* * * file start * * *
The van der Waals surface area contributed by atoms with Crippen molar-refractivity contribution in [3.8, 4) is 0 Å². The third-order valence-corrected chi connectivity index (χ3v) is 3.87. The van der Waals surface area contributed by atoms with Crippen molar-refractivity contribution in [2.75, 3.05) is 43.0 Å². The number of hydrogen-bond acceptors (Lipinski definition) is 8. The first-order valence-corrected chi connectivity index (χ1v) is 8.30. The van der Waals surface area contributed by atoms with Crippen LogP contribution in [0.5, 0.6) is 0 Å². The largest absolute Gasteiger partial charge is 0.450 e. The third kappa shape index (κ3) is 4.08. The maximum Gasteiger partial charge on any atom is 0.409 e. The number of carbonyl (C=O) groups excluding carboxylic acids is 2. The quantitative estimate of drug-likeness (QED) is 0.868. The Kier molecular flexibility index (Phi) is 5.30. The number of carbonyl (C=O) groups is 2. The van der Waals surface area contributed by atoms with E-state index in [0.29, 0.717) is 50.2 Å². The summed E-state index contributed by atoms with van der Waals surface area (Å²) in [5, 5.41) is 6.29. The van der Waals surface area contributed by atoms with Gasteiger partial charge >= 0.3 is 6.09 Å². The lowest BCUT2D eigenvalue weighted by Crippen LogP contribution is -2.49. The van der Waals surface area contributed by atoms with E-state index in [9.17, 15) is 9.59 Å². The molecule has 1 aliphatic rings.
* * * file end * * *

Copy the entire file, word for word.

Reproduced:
The van der Waals surface area contributed by atoms with Crippen molar-refractivity contribution in [3.8, 4) is 0 Å². The third-order valence-corrected chi connectivity index (χ3v) is 3.87. The van der Waals surface area contributed by atoms with Crippen molar-refractivity contribution in [2.75, 3.05) is 43.0 Å². The number of hydrogen-bond acceptors (Lipinski definition) is 8. The first-order valence-corrected chi connectivity index (χ1v) is 8.30. The van der Waals surface area contributed by atoms with Crippen LogP contribution in [0.5, 0.6) is 0 Å². The largest absolute Gasteiger partial charge is 0.450 e. The third kappa shape index (κ3) is 4.08. The maximum Gasteiger partial charge on any atom is 0.409 e. The number of carbonyl (C=O) groups excluding carboxylic acids is 2. The quantitative estimate of drug-likeness (QED) is 0.868. The Kier molecular flexibility index (Phi) is 5.30. The number of carbonyl (C=O) groups is 2. The van der Waals surface area contributed by atoms with E-state index in [0.29, 0.717) is 50.2 Å². The summed E-state index contributed by atoms with van der Waals surface area (Å²) in [5, 5.41) is 6.29. The van der Waals surface area contributed by atoms with Gasteiger partial charge >= 0.3 is 6.09 Å². The lowest BCUT2D eigenvalue weighted by Crippen LogP contribution is -2.49. The van der Waals surface area contributed by atoms with E-state index in [9.17, 15) is 9.59 Å². The molecule has 1 aliphatic rings.